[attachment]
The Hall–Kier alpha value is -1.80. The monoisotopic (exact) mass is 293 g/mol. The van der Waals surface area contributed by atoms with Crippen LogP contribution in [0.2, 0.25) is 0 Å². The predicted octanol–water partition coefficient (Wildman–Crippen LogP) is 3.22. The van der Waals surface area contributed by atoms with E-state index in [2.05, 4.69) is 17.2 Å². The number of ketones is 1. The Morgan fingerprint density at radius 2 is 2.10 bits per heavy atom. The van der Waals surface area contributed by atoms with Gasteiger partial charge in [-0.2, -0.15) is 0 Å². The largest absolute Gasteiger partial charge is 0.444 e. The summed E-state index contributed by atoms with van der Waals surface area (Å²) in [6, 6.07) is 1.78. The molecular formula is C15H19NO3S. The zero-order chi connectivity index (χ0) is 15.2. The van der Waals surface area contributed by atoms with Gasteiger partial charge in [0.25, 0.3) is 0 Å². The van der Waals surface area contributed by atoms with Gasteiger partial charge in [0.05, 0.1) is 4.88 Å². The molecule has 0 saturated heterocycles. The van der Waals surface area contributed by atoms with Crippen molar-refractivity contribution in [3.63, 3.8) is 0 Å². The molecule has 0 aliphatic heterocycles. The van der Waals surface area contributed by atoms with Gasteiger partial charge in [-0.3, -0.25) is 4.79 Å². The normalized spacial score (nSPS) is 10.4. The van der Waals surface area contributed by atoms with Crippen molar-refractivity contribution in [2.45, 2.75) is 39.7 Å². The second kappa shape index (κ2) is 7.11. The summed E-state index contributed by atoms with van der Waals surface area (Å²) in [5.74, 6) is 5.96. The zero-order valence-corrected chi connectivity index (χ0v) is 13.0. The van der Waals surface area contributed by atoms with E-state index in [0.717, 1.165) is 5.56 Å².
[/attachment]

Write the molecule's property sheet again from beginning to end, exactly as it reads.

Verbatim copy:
The Hall–Kier alpha value is -1.80. The monoisotopic (exact) mass is 293 g/mol. The van der Waals surface area contributed by atoms with Crippen LogP contribution in [0.2, 0.25) is 0 Å². The predicted octanol–water partition coefficient (Wildman–Crippen LogP) is 3.22. The van der Waals surface area contributed by atoms with E-state index in [2.05, 4.69) is 17.2 Å². The number of ketones is 1. The Morgan fingerprint density at radius 2 is 2.10 bits per heavy atom. The van der Waals surface area contributed by atoms with Gasteiger partial charge in [-0.2, -0.15) is 0 Å². The largest absolute Gasteiger partial charge is 0.444 e. The summed E-state index contributed by atoms with van der Waals surface area (Å²) in [6, 6.07) is 1.78. The molecular formula is C15H19NO3S. The zero-order chi connectivity index (χ0) is 15.2. The van der Waals surface area contributed by atoms with Gasteiger partial charge in [0.25, 0.3) is 0 Å². The van der Waals surface area contributed by atoms with Gasteiger partial charge in [0.05, 0.1) is 4.88 Å². The molecule has 0 saturated heterocycles. The van der Waals surface area contributed by atoms with Crippen molar-refractivity contribution in [3.63, 3.8) is 0 Å². The molecule has 0 aliphatic heterocycles. The van der Waals surface area contributed by atoms with Gasteiger partial charge in [-0.3, -0.25) is 4.79 Å². The normalized spacial score (nSPS) is 10.4. The van der Waals surface area contributed by atoms with Crippen molar-refractivity contribution in [2.45, 2.75) is 39.7 Å². The second kappa shape index (κ2) is 7.11. The summed E-state index contributed by atoms with van der Waals surface area (Å²) in [5.74, 6) is 5.96. The zero-order valence-corrected chi connectivity index (χ0v) is 13.0. The van der Waals surface area contributed by atoms with E-state index in [0.717, 1.165) is 5.56 Å².